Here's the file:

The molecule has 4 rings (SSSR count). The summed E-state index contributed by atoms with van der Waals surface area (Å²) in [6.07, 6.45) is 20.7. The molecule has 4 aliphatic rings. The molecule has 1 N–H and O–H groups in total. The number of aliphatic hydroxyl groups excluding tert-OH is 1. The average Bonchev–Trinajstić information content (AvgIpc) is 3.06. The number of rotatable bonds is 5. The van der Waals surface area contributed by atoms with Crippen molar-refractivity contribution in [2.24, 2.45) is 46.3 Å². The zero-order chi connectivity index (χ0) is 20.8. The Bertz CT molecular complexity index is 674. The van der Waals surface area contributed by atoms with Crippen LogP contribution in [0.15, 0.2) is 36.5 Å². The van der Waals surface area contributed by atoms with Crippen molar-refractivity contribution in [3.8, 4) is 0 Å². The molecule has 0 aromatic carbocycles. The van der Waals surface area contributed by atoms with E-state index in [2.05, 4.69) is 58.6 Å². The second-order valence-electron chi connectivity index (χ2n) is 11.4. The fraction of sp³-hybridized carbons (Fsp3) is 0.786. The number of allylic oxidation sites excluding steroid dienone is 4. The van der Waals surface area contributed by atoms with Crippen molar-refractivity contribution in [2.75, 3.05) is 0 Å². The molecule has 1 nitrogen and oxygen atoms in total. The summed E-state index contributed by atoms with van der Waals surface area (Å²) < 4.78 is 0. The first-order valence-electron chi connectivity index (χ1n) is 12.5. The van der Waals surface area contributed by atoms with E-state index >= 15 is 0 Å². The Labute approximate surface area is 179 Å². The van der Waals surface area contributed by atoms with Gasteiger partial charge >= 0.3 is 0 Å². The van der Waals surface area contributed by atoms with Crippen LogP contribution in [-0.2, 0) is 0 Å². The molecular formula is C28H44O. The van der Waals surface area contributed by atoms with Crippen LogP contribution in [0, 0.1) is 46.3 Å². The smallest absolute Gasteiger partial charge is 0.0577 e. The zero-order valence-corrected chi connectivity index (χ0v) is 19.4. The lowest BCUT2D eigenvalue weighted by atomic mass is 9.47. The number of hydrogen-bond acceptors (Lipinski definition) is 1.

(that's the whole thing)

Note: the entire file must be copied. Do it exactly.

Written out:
The molecule has 4 rings (SSSR count). The summed E-state index contributed by atoms with van der Waals surface area (Å²) in [6.07, 6.45) is 20.7. The molecule has 4 aliphatic rings. The molecule has 1 N–H and O–H groups in total. The number of aliphatic hydroxyl groups excluding tert-OH is 1. The average Bonchev–Trinajstić information content (AvgIpc) is 3.06. The number of rotatable bonds is 5. The van der Waals surface area contributed by atoms with Crippen molar-refractivity contribution in [2.24, 2.45) is 46.3 Å². The zero-order chi connectivity index (χ0) is 20.8. The Bertz CT molecular complexity index is 674. The van der Waals surface area contributed by atoms with Crippen LogP contribution in [0.15, 0.2) is 36.5 Å². The van der Waals surface area contributed by atoms with Crippen molar-refractivity contribution in [3.8, 4) is 0 Å². The molecule has 0 aromatic carbocycles. The van der Waals surface area contributed by atoms with E-state index in [2.05, 4.69) is 58.6 Å². The second-order valence-electron chi connectivity index (χ2n) is 11.4. The fraction of sp³-hybridized carbons (Fsp3) is 0.786. The number of allylic oxidation sites excluding steroid dienone is 4. The van der Waals surface area contributed by atoms with Crippen molar-refractivity contribution in [2.75, 3.05) is 0 Å². The molecule has 1 nitrogen and oxygen atoms in total. The summed E-state index contributed by atoms with van der Waals surface area (Å²) < 4.78 is 0. The first-order valence-electron chi connectivity index (χ1n) is 12.5. The van der Waals surface area contributed by atoms with E-state index >= 15 is 0 Å². The Labute approximate surface area is 179 Å². The van der Waals surface area contributed by atoms with Gasteiger partial charge >= 0.3 is 0 Å². The van der Waals surface area contributed by atoms with Crippen LogP contribution in [-0.2, 0) is 0 Å². The molecular formula is C28H44O. The van der Waals surface area contributed by atoms with Crippen LogP contribution in [0, 0.1) is 46.3 Å². The smallest absolute Gasteiger partial charge is 0.0577 e. The zero-order valence-corrected chi connectivity index (χ0v) is 19.4. The lowest BCUT2D eigenvalue weighted by atomic mass is 9.47. The number of hydrogen-bond acceptors (Lipinski definition) is 1.